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http://dx.doi.org/10.1080/08869634.2017.1399649DOI Listing
May 2019

Implant and endodontic treatment selection are influenced by patients' demographic characteristics, insurance status, and medical history: A retrospective cohort study.

Quintessence Int 2017 ;48(9):753-764

Objective: The aim of this study was to examine any potential association between demographic characteristics, socioeconomic status, dental insurance, and medical and tobacco history between patients that received endodontic treatment or extraction and implant treatment in a university dental clinic.

Method And Materials: Dental charts of patients who received root canal treatment and implant therapy were retrieved from the University of Minnesota School of Dentistry records. Age at the time of the procedure, gender, medical history, tobacco use, dental insurance status, zip code, and type of treatment provided were recorded. Patients who had both treatment modalities were excluded from the analysis.

Results: A total of 8,540 records of patients with a mean age of 50.66 years who have received either endodontic treatment (73.6%) or implant therapy (26.4%) were included. A statistically significant (P < .05) association was found between endodontic treatment or implant treatment as related to age, socioeconomic status, high blood pressure, asthma, thyroid disorders, arthritis, artificial joint, osteoporosis, depression, anxiety, cancer, and cancer treatment. Nonsmokers were significantly more likely to select a treatment plan with implants rather than an endodontic therapy.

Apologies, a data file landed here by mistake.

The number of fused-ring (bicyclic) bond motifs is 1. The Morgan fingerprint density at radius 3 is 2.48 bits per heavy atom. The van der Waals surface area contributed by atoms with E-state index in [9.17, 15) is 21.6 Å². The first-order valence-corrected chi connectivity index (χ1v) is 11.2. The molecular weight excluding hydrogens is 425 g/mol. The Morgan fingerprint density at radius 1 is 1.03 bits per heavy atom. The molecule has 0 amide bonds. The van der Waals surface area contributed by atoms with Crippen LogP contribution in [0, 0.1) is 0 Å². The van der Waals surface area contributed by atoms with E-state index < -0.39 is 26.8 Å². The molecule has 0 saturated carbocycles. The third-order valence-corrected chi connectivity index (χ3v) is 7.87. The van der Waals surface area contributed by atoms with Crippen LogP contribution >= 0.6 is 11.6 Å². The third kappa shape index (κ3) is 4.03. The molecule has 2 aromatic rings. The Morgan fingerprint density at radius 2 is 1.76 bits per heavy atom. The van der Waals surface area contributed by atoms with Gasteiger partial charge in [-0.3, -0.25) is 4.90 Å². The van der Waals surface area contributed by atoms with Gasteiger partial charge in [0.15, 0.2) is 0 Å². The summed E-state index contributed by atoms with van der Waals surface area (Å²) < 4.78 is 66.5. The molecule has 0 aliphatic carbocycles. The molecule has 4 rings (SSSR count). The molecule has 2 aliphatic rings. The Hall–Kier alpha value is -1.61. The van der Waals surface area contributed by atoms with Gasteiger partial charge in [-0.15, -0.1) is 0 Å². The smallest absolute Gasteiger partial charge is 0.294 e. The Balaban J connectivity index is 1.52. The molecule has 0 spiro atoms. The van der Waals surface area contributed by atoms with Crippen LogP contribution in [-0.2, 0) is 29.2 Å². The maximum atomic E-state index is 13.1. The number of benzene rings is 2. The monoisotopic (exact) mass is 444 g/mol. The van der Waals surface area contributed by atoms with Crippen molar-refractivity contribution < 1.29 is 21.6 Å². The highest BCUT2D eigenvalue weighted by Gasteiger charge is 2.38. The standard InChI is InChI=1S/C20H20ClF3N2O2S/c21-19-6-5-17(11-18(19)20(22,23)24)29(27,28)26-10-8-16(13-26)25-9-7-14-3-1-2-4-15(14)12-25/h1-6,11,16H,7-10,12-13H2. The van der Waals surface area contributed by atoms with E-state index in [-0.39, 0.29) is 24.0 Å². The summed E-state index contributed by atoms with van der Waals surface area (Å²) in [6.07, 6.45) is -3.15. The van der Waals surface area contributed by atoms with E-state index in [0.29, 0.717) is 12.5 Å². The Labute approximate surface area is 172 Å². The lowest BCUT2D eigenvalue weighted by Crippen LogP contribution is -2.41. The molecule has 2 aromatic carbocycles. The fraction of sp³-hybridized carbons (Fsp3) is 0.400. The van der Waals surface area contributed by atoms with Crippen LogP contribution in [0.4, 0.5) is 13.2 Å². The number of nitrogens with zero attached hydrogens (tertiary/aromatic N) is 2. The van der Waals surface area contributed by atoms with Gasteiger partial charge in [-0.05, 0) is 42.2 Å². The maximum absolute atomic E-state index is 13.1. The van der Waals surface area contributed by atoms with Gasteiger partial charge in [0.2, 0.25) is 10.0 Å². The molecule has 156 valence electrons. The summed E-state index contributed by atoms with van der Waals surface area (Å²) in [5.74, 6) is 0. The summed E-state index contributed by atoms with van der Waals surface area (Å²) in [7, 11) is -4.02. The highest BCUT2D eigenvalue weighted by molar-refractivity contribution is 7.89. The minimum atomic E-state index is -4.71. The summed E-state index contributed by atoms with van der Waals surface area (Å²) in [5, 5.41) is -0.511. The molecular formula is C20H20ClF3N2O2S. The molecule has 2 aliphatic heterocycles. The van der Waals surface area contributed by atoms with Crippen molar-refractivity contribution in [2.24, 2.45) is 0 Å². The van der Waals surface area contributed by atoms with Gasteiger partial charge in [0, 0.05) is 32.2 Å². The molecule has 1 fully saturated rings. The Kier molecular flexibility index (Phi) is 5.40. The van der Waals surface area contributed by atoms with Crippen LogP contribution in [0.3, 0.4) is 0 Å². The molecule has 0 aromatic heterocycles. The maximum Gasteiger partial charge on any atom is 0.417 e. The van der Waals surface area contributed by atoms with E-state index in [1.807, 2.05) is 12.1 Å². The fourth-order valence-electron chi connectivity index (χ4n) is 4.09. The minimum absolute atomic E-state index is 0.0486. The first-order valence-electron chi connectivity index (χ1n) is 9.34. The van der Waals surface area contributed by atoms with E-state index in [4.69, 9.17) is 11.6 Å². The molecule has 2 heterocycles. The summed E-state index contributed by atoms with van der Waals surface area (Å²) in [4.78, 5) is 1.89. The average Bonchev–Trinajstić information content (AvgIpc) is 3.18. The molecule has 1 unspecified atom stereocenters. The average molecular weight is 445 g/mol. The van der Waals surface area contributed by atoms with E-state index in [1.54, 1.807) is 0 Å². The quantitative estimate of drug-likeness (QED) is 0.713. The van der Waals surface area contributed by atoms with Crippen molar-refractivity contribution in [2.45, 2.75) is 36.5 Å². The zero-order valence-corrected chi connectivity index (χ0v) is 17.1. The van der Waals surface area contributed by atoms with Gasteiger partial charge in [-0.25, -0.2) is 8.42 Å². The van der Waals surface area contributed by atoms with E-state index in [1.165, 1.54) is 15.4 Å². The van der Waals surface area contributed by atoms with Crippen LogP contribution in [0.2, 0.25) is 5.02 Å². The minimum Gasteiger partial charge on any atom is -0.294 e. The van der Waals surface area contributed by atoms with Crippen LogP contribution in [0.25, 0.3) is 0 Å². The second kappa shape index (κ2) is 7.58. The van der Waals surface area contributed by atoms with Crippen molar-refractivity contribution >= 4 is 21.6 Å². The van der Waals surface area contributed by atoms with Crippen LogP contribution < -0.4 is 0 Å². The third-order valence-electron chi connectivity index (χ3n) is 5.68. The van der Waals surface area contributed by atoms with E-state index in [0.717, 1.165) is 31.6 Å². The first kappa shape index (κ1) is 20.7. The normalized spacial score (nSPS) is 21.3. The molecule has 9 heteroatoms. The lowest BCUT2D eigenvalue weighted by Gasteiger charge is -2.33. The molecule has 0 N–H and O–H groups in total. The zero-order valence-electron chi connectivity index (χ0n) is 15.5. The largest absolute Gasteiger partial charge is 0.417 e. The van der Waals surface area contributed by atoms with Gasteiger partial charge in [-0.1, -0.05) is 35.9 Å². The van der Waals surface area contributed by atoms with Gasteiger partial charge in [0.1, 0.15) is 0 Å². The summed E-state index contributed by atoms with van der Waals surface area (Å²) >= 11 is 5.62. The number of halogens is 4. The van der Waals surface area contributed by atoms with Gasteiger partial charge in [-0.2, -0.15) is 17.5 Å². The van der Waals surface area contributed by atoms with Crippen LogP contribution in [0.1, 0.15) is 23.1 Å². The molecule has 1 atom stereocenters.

Conclusion: Within the limitations of this retrospective study, demographic parameters, insurance status, smoking, and medical history significantly affected the treatment selection between implant and endodontic treatment in a university setting.
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http://dx.doi.org/10.3290/j.qi.a38907DOI Listing
October 2018

Systematic review of cyclosporin A-induced gingival overgrowth and genetic predisposition.

Quintessence Int 2017 ;48(9):711-724

Objective: This systematic review aimed to investigate the influence of gene polymorphisms on the development of gingival overgrowth in renal transplant patients treated with cyclosporin A.

Method And Materials: Electronic and hand literature searches were conducted by two independent reviewers in MEDLINE-Pubmed, Cochrane Library, ISI Web of Science, and SCOPUS Elsevier for prospective (case-control studies, cohort studies), cross-sectional, and retrospective studies published up to June 2016 (first week) in any language. Data were reviewed and extracted in duplicate independently. Methodologic quality assessment of the included studies was performed during the data extraction process.

Results: Due to the estimated high risk of bias and the heterogeneity of the included studies in regards to the variety of medications administered to study patients, a systematic review of the literature and not a meta-analysis of the data was performed. Fourteen articles meeting study inclusion criteria were selected for data extraction that examined the association between various genetic polymorphisms and gingival overgrowth in kidney transplant patients receiving cyclosporin A. Interleukin-1A, interleukin-10, transforming growth factor-β1 and androgen receptor gene polymorphisms may have a significant effect on an individual susceptibility to cyclosporin A-induced gingival overgrowth in renal transplant patients.

Conclusion: Genetic polymorphisms seem to affect the development of cyclosporin A-induced gingival overgrowth in renal transplant patients. Pharmacogenetics and pharmacogenomics have the potential to determine the clinical outcome of a medication, the drug efficacy, and adverse drug reactions such as gingival overgrowth.